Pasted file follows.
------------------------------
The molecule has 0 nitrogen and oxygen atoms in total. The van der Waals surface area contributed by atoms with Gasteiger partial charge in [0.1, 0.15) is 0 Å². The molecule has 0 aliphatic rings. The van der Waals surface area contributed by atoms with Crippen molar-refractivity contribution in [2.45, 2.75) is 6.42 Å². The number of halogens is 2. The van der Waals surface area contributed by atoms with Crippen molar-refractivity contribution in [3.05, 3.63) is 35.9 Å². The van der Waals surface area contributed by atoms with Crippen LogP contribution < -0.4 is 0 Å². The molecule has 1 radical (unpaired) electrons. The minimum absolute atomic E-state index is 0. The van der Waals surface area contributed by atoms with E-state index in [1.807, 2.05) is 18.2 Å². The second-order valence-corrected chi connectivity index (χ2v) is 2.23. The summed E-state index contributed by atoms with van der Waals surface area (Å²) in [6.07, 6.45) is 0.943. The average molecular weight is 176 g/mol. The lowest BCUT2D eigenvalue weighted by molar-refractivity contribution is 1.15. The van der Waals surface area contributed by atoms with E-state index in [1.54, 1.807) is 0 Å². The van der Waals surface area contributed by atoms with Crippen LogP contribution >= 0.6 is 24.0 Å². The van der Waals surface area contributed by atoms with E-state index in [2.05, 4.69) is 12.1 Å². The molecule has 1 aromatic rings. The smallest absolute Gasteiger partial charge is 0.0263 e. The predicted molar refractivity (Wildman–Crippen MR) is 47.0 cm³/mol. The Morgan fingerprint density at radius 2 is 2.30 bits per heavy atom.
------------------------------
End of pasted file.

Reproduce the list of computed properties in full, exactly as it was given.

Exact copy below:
The molecule has 0 nitrogen and oxygen atoms in total. The van der Waals surface area contributed by atoms with Gasteiger partial charge in [0.1, 0.15) is 0 Å². The molecule has 0 aliphatic rings. The van der Waals surface area contributed by atoms with Crippen molar-refractivity contribution in [2.45, 2.75) is 6.42 Å². The number of halogens is 2. The van der Waals surface area contributed by atoms with Crippen molar-refractivity contribution in [3.05, 3.63) is 35.9 Å². The van der Waals surface area contributed by atoms with Crippen LogP contribution < -0.4 is 0 Å². The molecule has 1 radical (unpaired) electrons. The minimum absolute atomic E-state index is 0. The van der Waals surface area contributed by atoms with E-state index in [1.807, 2.05) is 18.2 Å². The second-order valence-corrected chi connectivity index (χ2v) is 2.23. The summed E-state index contributed by atoms with van der Waals surface area (Å²) in [6.07, 6.45) is 0.943. The average molecular weight is 176 g/mol. The lowest BCUT2D eigenvalue weighted by molar-refractivity contribution is 1.15. The van der Waals surface area contributed by atoms with E-state index in [1.54, 1.807) is 0 Å². The van der Waals surface area contributed by atoms with Crippen LogP contribution >= 0.6 is 24.0 Å². The van der Waals surface area contributed by atoms with E-state index in [2.05, 4.69) is 12.1 Å². The molecule has 1 aromatic rings. The smallest absolute Gasteiger partial charge is 0.0263 e. The predicted molar refractivity (Wildman–Crippen MR) is 47.0 cm³/mol. The Morgan fingerprint density at radius 2 is 2.30 bits per heavy atom.